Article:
IIF: Gulf Countries Facing Historic Economic Crisis

The International Institute for Finance says GCC countries are in the midst of their worst economic crisis ever.

  • By webmaster | June 3, 2020,3:18 pm
IIF: Gulf Countries Facing Historic Economic Crisis

The six nations that comprise the Gulf Cooperation Council (GCC) are facing heavy impacts from the coronavirus pandemic and a drop in oil prices amid a sudden demand slump. Bahrain, Kuwait, Oman, Qatar, Saudi Arabia, and the United Arab Emirates are in for a difficult period according to the International Institute for Finance (IIF), a global association of financial institutions.

The Institute had already announced that emerging markets are facing an “unparalleled sudden stop,” with capital leaving the economies of developing nations at never-before-seen rates. Capital is flowing from emerging markets to developed ones at over five times the rate at the worst point of the 2008 global financial crisis.

Triple threat

For the six GCC countries, local economies are suffering from a trifecta of bad news. Capital flows are moving to developed nations and oil revenues have cratered while tourism, hospitality, retail, and travel sectors are all facing unprecedented difficulties due to stringent COVID-19 measures.

Despite the overall relatively successful containment of the coronavirus, GCC countries are set to see a contraction in real gross domestic product (GDP) of 4.4% according to IIF predictions. The World Bank in 2019 had predicted GDP growth between 1% and 4% for most GCC countries, an improvement over the previous year. Oman was considered one of the Council’s members most likely to grow, with an increase estimated at 3.7% due to increased natural gas production.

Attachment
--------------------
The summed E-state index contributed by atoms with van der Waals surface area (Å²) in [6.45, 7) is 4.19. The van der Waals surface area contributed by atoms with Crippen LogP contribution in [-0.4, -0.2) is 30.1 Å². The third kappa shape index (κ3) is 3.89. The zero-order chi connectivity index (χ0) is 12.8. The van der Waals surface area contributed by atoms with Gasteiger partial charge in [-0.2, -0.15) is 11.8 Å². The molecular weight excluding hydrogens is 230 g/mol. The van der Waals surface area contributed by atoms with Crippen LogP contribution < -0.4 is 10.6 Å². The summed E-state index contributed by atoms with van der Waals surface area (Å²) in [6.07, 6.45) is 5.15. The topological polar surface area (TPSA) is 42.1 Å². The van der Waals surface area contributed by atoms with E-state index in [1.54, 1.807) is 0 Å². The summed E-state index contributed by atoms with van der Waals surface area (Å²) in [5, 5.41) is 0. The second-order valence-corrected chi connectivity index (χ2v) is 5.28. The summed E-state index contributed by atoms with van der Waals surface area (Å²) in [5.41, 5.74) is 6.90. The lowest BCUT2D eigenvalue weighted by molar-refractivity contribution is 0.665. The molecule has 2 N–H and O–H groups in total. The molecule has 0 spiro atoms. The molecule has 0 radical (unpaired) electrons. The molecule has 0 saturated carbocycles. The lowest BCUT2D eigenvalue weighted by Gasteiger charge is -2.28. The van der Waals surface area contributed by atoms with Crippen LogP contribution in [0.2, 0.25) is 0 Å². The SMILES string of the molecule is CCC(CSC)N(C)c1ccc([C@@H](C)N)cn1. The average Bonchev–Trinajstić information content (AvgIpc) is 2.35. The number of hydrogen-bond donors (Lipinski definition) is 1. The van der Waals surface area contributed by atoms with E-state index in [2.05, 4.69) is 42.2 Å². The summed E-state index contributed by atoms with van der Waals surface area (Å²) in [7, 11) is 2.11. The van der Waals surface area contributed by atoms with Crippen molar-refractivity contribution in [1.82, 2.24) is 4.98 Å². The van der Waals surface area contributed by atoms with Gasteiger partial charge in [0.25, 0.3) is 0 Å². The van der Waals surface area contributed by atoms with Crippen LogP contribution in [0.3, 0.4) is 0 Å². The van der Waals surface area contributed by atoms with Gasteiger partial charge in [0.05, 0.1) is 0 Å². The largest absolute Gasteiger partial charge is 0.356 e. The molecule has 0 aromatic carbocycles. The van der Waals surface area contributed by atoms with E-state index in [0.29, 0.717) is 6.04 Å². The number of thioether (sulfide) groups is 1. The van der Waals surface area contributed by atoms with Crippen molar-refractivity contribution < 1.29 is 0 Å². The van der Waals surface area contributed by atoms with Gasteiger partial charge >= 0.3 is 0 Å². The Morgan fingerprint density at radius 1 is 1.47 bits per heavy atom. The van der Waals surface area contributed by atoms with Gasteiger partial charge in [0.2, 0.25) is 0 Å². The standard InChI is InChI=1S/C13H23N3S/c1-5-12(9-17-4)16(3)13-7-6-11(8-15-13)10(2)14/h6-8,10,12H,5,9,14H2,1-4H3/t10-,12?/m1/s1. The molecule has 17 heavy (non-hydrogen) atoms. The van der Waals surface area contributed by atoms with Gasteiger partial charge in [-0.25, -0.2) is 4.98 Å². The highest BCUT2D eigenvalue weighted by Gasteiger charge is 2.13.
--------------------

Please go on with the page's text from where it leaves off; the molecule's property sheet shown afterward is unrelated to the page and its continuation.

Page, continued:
Oil revenue and state budgets

But the coronavirus and an international “war” over oil prices means the region is now in for a contraction in GDP. The IIF is cheering on unpopular austerity measures as a means to stop deficits from growing as cuts in public spending “could more than offset losses stemming from reduced oil exports.” Even with unpopular and painful spending cuts, the Gulf Council’s aggregate deficits are expected to increase to 10.3% of GDP.

Oman, which the World Bank touted as the GCC country most likely to grow significantly in 2020, is now considered “an increasingly vulnerable spot in the region in light of its mounting debt.” The country could face an economic contraction of 5.3% while its deficit is likely to widen to 16.1%, according to the IIF.

Opportunity to reform?

The crisis also poses an opportunity to build up resilience according to Alain Bejjani, CEO of Emirati retail operator Majid al Futtaim. “In the coming two to three years, we’re going to see, certainly, a very, very large impact that’s going to be asymmetric, depending on the readiness of countries,” Bejjani told CNBC on May 5.

“I think this is a golden opportunity to really change, to reform and to transform our economies into more resilient economies that have (the) ability to bounce back faster,” Bejjani stated. The current crisis could easily accelate reforms and diversification that have resulted in broader opportunities and even improved conditions for women in GCC countries.

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